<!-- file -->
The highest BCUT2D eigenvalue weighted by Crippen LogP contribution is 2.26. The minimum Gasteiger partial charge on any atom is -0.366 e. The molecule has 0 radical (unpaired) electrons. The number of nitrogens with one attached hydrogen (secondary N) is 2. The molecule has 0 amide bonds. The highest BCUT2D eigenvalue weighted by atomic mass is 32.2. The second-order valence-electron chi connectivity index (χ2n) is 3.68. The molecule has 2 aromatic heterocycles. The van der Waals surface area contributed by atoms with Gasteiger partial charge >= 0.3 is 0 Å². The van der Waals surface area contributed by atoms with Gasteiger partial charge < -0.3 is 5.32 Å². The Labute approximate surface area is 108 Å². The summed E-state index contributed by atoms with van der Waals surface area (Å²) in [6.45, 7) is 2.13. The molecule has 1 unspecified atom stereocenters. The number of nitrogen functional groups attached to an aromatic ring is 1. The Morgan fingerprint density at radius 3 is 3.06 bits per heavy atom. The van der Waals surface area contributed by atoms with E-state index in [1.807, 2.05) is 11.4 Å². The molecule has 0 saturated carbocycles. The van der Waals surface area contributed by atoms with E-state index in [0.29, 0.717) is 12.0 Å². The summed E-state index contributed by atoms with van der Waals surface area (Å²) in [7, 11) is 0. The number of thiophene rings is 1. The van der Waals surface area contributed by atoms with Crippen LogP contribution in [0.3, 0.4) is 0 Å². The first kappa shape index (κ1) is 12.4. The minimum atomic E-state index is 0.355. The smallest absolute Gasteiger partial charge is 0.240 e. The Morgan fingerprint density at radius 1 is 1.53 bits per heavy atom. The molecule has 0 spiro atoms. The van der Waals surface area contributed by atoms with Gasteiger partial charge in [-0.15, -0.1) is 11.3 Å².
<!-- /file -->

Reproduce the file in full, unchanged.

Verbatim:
The highest BCUT2D eigenvalue weighted by Crippen LogP contribution is 2.26. The minimum Gasteiger partial charge on any atom is -0.366 e. The molecule has 0 radical (unpaired) electrons. The number of nitrogens with one attached hydrogen (secondary N) is 2. The molecule has 0 amide bonds. The highest BCUT2D eigenvalue weighted by atomic mass is 32.2. The second-order valence-electron chi connectivity index (χ2n) is 3.68. The molecule has 2 aromatic heterocycles. The van der Waals surface area contributed by atoms with Gasteiger partial charge >= 0.3 is 0 Å². The van der Waals surface area contributed by atoms with Gasteiger partial charge < -0.3 is 5.32 Å². The Labute approximate surface area is 108 Å². The summed E-state index contributed by atoms with van der Waals surface area (Å²) in [6.45, 7) is 2.13. The molecule has 1 unspecified atom stereocenters. The number of nitrogen functional groups attached to an aromatic ring is 1. The Morgan fingerprint density at radius 3 is 3.06 bits per heavy atom. The van der Waals surface area contributed by atoms with E-state index in [1.807, 2.05) is 11.4 Å². The molecule has 0 saturated carbocycles. The van der Waals surface area contributed by atoms with E-state index in [0.29, 0.717) is 12.0 Å². The summed E-state index contributed by atoms with van der Waals surface area (Å²) in [7, 11) is 0. The number of thiophene rings is 1. The van der Waals surface area contributed by atoms with Crippen LogP contribution in [0.3, 0.4) is 0 Å². The first kappa shape index (κ1) is 12.4. The minimum atomic E-state index is 0.355. The smallest absolute Gasteiger partial charge is 0.240 e. The Morgan fingerprint density at radius 1 is 1.53 bits per heavy atom. The molecule has 0 spiro atoms. The van der Waals surface area contributed by atoms with Gasteiger partial charge in [-0.15, -0.1) is 11.3 Å².